Fear of falling and associated activity restriction are common problems among older people. About 20 to 60 percent of older people living in the community are afraid to fall [1–5] and 20 to 55 percent report activity restriction due to fear of falling [5–9]. Fear of falling and associated avoidance of activity may have negative consequences in terms of functional decline, decreased quality of life and institutionalisation [2, 10, 11]. For this reason, Tennstedt and colleagues developed a cognitive behavioural group intervention primarily aimed at reducing fear of falling and avoidance of activity [12, 13]. This intervention, called "A Matter of Balance", showed favourable effects on mobility, intended activity, social functioning, falls efficacy and the perceived ability to manage falls in the US . Success of an intervention in the US is, however, no guarantee for its success in other countries. Therefore, we translated the protocol of this intervention into Dutch and made some adjustments to the protocol based on recommendations by experts, and experiences in the US and a pilot study . Next, we carried out a randomised controlled trial (n = 540) to assess both short-term and long-term effects of "A Matter of Balance" in the Netherlands (ISRCTN43792817) [15, 16]. Results of this trial showed that the intervention had favourable effects on all primary outcomes: fear of falling, avoidance of activity, and daily activity. Furthermore, favourable effects were also observed on several of the secondary outcomes [Zijlstra GAR, van Haastregt JCM, Ambergen T, van Rossum E, van Eijk JThM, Tennstedt SL, Kempen GIJM: Effectiveness of a cognitive behavioural group intervention on fear of falling and associated avoidance of activity in community-living older people: a randomised controlled trial. Submitted].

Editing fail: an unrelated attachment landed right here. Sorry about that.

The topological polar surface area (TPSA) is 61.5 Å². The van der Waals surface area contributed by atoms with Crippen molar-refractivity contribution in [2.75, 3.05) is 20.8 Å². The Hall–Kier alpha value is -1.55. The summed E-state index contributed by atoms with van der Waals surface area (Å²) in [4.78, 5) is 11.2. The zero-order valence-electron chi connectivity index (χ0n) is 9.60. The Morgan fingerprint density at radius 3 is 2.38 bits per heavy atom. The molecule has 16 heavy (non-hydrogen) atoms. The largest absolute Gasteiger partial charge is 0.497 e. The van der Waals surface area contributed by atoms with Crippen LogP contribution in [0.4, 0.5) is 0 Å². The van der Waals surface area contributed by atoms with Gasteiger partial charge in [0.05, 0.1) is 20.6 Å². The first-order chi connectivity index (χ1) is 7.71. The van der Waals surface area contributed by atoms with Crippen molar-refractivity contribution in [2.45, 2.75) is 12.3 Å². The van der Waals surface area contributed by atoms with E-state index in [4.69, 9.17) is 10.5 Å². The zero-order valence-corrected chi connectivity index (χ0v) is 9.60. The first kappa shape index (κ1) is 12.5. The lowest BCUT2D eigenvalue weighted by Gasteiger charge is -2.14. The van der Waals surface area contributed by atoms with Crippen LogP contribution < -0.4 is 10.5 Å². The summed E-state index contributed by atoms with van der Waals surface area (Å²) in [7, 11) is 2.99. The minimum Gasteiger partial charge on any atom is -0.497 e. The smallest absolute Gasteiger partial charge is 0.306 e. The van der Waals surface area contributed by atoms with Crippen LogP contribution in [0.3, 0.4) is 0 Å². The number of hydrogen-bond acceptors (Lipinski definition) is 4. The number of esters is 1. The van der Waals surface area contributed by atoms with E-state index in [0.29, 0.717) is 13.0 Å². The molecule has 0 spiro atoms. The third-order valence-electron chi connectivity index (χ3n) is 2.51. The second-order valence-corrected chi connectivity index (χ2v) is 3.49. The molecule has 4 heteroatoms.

As has been widely acknowledged [17, 18] a detailed process evaluation should be integral to the design of randomised controlled trials. Process evaluations may facilitate interpretation of outcomes, and recognition of strong and weak aspects of the intervention, and implementation of the intervention. In the present paper we discuss the results of a process evaluation which was performed alongside the trial [15, 16]. The aim of the present process evaluation is to study the feasibility of the intervention by assessing: a) the extent to which facilitators reported that the intervention was performed according to protocol; b) participant attendance; c) participant adherence; and d) participants' and facilitators' opinion of the intervention.
Study design and population